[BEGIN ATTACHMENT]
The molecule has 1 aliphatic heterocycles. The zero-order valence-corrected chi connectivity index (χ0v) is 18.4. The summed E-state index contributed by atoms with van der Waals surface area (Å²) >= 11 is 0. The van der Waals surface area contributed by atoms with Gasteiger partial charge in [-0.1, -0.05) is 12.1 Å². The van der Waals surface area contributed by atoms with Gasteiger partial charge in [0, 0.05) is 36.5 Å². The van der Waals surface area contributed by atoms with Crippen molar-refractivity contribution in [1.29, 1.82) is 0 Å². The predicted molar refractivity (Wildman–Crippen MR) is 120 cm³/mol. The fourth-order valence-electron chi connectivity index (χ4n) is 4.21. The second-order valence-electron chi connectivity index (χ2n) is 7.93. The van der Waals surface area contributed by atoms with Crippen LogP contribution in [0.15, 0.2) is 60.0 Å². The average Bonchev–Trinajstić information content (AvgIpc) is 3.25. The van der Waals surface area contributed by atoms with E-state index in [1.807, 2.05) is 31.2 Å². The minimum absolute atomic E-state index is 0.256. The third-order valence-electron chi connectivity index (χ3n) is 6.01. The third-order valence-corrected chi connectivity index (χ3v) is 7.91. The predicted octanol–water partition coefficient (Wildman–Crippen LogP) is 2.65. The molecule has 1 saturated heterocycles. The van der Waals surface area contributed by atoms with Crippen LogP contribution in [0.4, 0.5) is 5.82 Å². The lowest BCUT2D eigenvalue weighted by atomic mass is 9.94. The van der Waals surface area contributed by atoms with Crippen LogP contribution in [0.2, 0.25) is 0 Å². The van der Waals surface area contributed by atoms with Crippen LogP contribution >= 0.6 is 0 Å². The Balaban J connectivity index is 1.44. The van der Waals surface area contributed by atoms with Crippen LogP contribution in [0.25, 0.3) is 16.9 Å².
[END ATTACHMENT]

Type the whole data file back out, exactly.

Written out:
The molecule has 1 aliphatic heterocycles. The zero-order valence-corrected chi connectivity index (χ0v) is 18.4. The summed E-state index contributed by atoms with van der Waals surface area (Å²) >= 11 is 0. The van der Waals surface area contributed by atoms with Gasteiger partial charge in [-0.1, -0.05) is 12.1 Å². The van der Waals surface area contributed by atoms with Gasteiger partial charge in [0, 0.05) is 36.5 Å². The van der Waals surface area contributed by atoms with Crippen molar-refractivity contribution in [1.29, 1.82) is 0 Å². The predicted molar refractivity (Wildman–Crippen MR) is 120 cm³/mol. The fourth-order valence-electron chi connectivity index (χ4n) is 4.21. The second-order valence-electron chi connectivity index (χ2n) is 7.93. The van der Waals surface area contributed by atoms with Crippen LogP contribution in [0.15, 0.2) is 60.0 Å². The average Bonchev–Trinajstić information content (AvgIpc) is 3.25. The van der Waals surface area contributed by atoms with E-state index in [1.807, 2.05) is 31.2 Å². The minimum absolute atomic E-state index is 0.256. The third-order valence-electron chi connectivity index (χ3n) is 6.01. The third-order valence-corrected chi connectivity index (χ3v) is 7.91. The predicted octanol–water partition coefficient (Wildman–Crippen LogP) is 2.65. The molecule has 1 saturated heterocycles. The van der Waals surface area contributed by atoms with Crippen LogP contribution in [0.4, 0.5) is 5.82 Å². The lowest BCUT2D eigenvalue weighted by atomic mass is 9.94. The van der Waals surface area contributed by atoms with Crippen LogP contribution in [0.2, 0.25) is 0 Å². The van der Waals surface area contributed by atoms with Crippen LogP contribution >= 0.6 is 0 Å². The Balaban J connectivity index is 1.44. The van der Waals surface area contributed by atoms with Crippen LogP contribution in [0.25, 0.3) is 16.9 Å².